The element of place will fundamentally change mobile app design for the better.
This is a great story that illustrates some of the reasons why store apps succeed and fail. It includes concepts of gamification and personalization, 2 key elements that add value and can keep people coming back and spending more in your store. The great thing for me is that these are examples of people who are fighting back against online but also supporting it from the perspective of helping people buy from them via the app, from home as well as in-store navigation.
It is refreshing to see some stores provide in-store navigation. This is particularly important to men who want discovery, but only related to their purpose for being in the store, where for many women the discovery element of the store is part of the fun of shopping.
How do you make the app indispensable is a key. An example of an OK app is for one of the major New Zealand retail grocers. Countdown. In this blog I discuss some of the extras I would have liked to see them offer. One of those is gamification. Even though they have the app, they still run old school trading stamps, why not save all that extra money and tie them to the app so that they don’t have to print the stamps, people don’t have to ask for them, lose them and they can see a motivational graphic of how close they are to their next George Foreman kitchen knife.
My Air New Zealand application is now indispensable to me because it is my electronic boarding pass, it tells me all my flight details which is great if I or they are running late. It know when I arrive in the Koru Lounge at the airport, knows my coffee preference, asks me if I would like one and pages me when it’s ready. It also tells me about real time traffic conditions around the airport. They could make it even better by incorporating in-app purchases including for their excellent Air NZ Taxis service. Great for loyalty when we have choices.
The Home Depot example is great from the perspective of allowing me to create a shopping list of things I need as well as in-store navigation. How often do you go to the DIY store and forgot one of the things you specifically went there for. I’d also like suggestions related to my shopping list. These are the tools you might need. Laying tiles? You might need a grouting tool, particular chemicals for mixing colors, cleaning, some nice profiles to put around the edges. Just like good supermarket apps provide recipes and companion sales items, a DIY store could be doing the same.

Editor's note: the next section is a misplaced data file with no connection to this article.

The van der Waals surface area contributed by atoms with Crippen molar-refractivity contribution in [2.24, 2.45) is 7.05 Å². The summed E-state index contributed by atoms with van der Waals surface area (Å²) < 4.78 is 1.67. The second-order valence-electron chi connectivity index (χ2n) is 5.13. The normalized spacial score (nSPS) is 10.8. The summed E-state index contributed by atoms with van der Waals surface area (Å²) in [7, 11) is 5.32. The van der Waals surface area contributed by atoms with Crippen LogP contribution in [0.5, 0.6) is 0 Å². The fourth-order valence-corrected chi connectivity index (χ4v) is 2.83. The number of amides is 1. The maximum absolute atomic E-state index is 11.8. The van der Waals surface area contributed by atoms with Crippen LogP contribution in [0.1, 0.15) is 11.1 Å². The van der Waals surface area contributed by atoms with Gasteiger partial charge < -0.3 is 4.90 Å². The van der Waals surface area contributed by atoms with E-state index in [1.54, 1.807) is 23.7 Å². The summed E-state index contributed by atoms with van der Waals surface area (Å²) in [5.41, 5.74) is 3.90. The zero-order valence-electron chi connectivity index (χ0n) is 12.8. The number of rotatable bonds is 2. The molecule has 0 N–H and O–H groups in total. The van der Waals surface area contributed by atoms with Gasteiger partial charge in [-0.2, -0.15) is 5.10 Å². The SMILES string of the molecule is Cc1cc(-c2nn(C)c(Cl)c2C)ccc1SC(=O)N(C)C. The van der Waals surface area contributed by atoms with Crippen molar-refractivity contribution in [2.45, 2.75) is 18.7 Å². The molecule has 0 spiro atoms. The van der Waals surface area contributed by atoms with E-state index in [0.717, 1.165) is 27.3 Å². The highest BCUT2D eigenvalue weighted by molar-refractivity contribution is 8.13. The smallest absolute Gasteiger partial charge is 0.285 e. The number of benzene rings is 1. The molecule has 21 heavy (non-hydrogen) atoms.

One of the major problems that I identified in a previous blog around DIY and other major retail is that their Point of Sales systems are not set up to deal with big data. They don’t even record the category of products you buy let along unique SKU’s. That blows away my desire for proximity based marketing solutions that send a message saying Dear Valued Customer, we can see you are nearby. Last year you bought a lawn mower from us, we trust its going well. As a thank you for your business we have a leaf blower vacuum with your name on it if you visit in the next 2 hours with a 50% discount. Just tick his box and it will be waiting for you at the service counter when you are ready to check out.
Using the power of the mobile phone, the phone could communicate with a marketing module in the individual store or at chain level, rather than having to deal with millions of individual transactions from customers who might never come back.
This isn’t rocket science and can be done today. If you are a retailer who is complaining about the Internet taking business from you, you might as well compete or roll over. Think outside the square or get someone to help you with some ideas. I know it is really hard as a retailer to take time out, but if you don’t, you could find that you are no longer a retailer and there goes your home, your lifestyle, your holiday and your future. What’s all that worth? You know something has to change right? Internet retailers winning is only a fait accomplis if you let it.
So Dear Reader. Do you use retail apps?